The day dawned, bright with frost:
& was filled with sunshine albeit chilly throughout. With Tony in bed, suffering from yesterday’s meningitis jab & exhausted as the week’s travel caught up with him I carried out some quiet, concentrated training with Nanuk: working on ‘sit’, ‘stay’ & ‘come’ commands which delighted her as it meant lots of treats!
I then milked the goats after which Tony emerged, a little better but still jaded despite the invigorating fresh air. We gave the girls their regular pedicure before tackling the tricky job of sawing off the horns of Merson, our stud male: although he was disbudded as a kid, the procdure often meets with vaying degrees of success & in Merson’s case, it unfortunately wasn’t successful. Once disbudded the horns do not grow back normally; & in Merson’s case they curl over to one side & can press into his head if left to grow unchecked. We monitor them continually; & if he seems to be in any discomfort we nip them back a bit anyway. Today, because of the awkward way they’d curled round we decided to use the dehorning wire, which gives more flexibility than hoof nippers. We secured Merson in the head yolk of our most robust milkstand (well, Merson has been wondering what goes on in the parlour, hanging over his gate & demanding to be let in with the ladies when they disappear at milking time…!) & I gently supported his chin while Tony did his stuff with the wire. It was all over very quickly; Merson behaved remarkably well although of course despite the noise & smell, it is a completely painless procedure. We probably could have taken even more off than we did; however we prefer the ‘little & often’ approach because if you get it wrong there is invariably blood everywhere – although I think it’s more distressing for us, than the goat!
Then it was time to give Merson his pedicure; but whilst he’d been a good boy over his horns (by far the worse procedure from his point of view, I’d have thought) he was a complete drama queen regarding the trimming, kneeling & bawling every time Tony even only picked up each foot. However – mission eventually successful; & Merson skipped merrily out into the field to enjoy a pleasant afternoon frolicking in the winter sunshine with his harem.
Tony busied himself with restocking the barn with hay & then started measuring & making the Long Barn window (thank goodness he’s a whizz at DIY!), which worried me as he had to crawl across a very weak patch of flooring in the cart loft – thankfully he didn’t fall through, though!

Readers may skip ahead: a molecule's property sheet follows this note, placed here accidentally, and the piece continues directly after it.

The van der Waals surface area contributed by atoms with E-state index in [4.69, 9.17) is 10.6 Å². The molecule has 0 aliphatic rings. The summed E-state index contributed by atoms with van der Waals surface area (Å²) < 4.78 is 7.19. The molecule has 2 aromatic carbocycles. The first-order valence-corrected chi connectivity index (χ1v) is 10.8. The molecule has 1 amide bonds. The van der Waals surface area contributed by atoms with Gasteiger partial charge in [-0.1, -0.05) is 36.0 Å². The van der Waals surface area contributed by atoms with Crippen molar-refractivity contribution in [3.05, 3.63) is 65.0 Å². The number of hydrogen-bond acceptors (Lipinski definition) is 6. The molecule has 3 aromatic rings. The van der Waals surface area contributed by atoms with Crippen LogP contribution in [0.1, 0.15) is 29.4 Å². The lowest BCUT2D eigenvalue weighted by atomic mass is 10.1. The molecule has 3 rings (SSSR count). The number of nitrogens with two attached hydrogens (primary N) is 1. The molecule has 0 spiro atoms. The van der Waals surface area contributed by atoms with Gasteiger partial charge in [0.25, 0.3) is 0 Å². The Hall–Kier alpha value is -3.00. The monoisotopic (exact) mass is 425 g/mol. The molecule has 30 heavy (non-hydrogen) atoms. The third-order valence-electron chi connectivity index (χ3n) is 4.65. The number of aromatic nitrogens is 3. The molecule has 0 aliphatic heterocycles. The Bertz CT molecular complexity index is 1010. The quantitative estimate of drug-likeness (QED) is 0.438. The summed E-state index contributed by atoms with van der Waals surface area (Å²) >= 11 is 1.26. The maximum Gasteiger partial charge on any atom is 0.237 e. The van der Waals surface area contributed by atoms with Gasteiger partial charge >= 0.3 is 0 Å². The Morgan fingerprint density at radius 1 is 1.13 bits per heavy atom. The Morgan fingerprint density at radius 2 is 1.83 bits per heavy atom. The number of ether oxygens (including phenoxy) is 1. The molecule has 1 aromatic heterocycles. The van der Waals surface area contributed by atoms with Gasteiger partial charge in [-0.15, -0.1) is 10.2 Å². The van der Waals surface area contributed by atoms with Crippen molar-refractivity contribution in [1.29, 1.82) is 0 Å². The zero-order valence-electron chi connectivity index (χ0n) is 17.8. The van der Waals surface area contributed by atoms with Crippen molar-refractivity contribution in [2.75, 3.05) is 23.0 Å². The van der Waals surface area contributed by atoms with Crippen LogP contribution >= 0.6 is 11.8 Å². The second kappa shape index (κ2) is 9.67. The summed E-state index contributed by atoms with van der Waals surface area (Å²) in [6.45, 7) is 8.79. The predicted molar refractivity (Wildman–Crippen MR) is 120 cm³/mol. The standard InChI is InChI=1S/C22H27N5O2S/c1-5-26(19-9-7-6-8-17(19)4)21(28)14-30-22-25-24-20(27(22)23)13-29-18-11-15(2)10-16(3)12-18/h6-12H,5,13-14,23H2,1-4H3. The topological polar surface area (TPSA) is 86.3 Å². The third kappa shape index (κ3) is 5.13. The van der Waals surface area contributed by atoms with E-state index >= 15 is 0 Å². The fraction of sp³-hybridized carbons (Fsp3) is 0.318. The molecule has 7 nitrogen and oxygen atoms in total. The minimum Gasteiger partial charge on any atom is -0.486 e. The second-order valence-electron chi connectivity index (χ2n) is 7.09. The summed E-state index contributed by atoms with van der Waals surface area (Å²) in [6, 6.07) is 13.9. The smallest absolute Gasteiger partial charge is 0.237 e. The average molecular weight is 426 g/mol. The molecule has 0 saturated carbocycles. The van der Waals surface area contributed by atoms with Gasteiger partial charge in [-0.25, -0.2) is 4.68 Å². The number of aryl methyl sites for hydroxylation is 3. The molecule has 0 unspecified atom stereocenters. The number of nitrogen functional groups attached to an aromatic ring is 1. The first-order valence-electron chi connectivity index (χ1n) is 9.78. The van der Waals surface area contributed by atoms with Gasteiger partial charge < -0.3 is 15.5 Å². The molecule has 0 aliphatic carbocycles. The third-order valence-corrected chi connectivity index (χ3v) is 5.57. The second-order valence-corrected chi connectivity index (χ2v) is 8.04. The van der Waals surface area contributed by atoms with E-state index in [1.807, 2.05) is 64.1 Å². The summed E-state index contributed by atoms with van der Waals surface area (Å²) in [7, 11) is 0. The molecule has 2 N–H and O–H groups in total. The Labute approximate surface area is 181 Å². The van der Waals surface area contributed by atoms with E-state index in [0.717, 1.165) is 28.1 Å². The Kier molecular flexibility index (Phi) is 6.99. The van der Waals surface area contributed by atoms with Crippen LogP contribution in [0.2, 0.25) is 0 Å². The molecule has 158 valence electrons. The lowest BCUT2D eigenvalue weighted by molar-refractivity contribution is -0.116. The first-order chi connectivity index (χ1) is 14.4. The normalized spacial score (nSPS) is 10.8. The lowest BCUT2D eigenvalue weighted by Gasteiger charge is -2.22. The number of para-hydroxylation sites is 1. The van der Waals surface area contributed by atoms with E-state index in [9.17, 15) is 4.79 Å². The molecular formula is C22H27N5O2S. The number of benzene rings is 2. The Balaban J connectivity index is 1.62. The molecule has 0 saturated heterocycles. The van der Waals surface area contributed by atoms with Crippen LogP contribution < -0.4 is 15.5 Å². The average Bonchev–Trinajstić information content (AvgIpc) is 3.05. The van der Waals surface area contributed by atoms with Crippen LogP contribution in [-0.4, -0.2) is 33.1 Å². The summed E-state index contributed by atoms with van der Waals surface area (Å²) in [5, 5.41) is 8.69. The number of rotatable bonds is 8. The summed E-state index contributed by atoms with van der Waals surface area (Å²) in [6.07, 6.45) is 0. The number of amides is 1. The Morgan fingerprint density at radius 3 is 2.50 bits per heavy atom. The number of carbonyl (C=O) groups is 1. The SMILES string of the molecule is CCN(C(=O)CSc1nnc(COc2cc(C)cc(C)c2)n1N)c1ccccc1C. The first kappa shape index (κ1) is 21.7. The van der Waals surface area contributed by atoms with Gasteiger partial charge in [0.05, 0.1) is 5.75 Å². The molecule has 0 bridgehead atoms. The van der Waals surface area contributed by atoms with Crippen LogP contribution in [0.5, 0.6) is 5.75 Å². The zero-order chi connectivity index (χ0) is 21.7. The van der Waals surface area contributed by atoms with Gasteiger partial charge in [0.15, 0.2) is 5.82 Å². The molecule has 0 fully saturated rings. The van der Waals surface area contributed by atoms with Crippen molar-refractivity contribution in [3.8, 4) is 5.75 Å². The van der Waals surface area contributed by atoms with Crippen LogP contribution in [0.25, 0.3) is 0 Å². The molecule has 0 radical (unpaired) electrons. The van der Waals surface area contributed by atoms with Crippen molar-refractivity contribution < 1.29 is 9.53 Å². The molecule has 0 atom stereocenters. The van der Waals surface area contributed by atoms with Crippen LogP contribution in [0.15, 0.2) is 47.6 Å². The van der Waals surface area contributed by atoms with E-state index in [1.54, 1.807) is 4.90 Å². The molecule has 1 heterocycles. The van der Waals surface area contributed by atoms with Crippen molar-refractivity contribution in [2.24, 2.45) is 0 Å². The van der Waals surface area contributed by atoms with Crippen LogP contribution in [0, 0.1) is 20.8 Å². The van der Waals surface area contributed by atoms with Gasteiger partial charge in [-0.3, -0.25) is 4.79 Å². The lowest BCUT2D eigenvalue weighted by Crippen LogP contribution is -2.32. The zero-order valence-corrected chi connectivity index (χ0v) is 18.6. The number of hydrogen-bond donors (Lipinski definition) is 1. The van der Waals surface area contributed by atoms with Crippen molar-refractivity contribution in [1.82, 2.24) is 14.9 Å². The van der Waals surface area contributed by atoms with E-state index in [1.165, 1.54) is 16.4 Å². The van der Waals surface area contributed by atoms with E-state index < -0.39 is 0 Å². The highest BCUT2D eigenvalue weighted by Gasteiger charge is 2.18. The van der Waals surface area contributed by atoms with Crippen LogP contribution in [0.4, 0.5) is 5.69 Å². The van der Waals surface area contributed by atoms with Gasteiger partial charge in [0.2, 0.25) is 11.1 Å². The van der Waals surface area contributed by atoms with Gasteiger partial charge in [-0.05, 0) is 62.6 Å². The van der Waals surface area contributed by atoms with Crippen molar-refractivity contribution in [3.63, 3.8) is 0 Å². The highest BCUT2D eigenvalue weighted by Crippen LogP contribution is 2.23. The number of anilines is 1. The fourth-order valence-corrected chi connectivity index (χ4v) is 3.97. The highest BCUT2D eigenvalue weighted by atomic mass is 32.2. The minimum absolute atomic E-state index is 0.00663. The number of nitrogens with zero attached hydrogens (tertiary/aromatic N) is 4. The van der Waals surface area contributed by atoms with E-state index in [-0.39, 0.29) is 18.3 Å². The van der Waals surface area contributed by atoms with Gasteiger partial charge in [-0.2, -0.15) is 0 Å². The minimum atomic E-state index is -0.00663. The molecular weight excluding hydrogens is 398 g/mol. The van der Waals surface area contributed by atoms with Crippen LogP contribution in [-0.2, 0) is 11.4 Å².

Meanwhile I decided to give the duck pen a deep clean, at the same time letting the ducks out into the garden – the first opportunity they’ve had to vacate their roomy run (I normally shut them in the duck house whilst scrubbing the run); though I felt it was high time they went out & about. I’d expected them to stay in the vicinity of their accommodation at the rear of the veg patch: however being Indian Runners they hurried like a row of hock bottles on legs, up onto the lawn before settling themselves into the densest part of the shrubbery.
Having finished the pen I started clearing out the hothouse, finding the last, lone tomato hanging folornly from its’ decaying plant; with regret I enjoyed the final burst of ripe juicy sweetness until next season’s home-grown crop. This year’s tomatoes were very tasty, especially the ‘Sungold’ & ‘Sunbaby’ varieties – I’ll certainly be growing those, again! Meanwhile the messy job of clearing out dead foliage occupied most of the afternoon until the much-welcomed sunshine stretched the shadows across the fields & brought a renewed vigour to the chilly air.
After a few fruitless, solo attempts to return the ducks to the twilight safety of their run in exasperation I mustered Tony’s help to round up the ducks & send them to bed; although unfortunately the daft birds decided they were having none of it & wedged themselves firmly in the most prickly part of the hedge. Between the two of us we finally managed to catch them & return the loudly-quacking, leg-waggling Runners back to the security of their run; although not before getting severely scratched & bloodied by the brambles lurking in the bottom of the hedgerow. I don’t think we’ll be trying that little adventure again, before the summer…!
After all these exertions we were particularly looking forward to cooking a fine supper of one of our freshly-cured gammons; although the meat proved to be extremely disappointing as it was so salty it was completely inedible. To recover the situation I set it to soak overnight; judging by the cure, I’ll have to make sure all of them are thoroughly desalinated prior to cooking. However, at least we can be confident they have been fully cured I suppose. So I cobbled together an alternative meal for Tony – but the disappointment over the hashed ham, left a more bitter taste than any salt ever could. Let’s just hope the soaking proves successful – otherwise we have an entire wasted pig; not a pleasing prospect as the butchery alone cost us almost £100!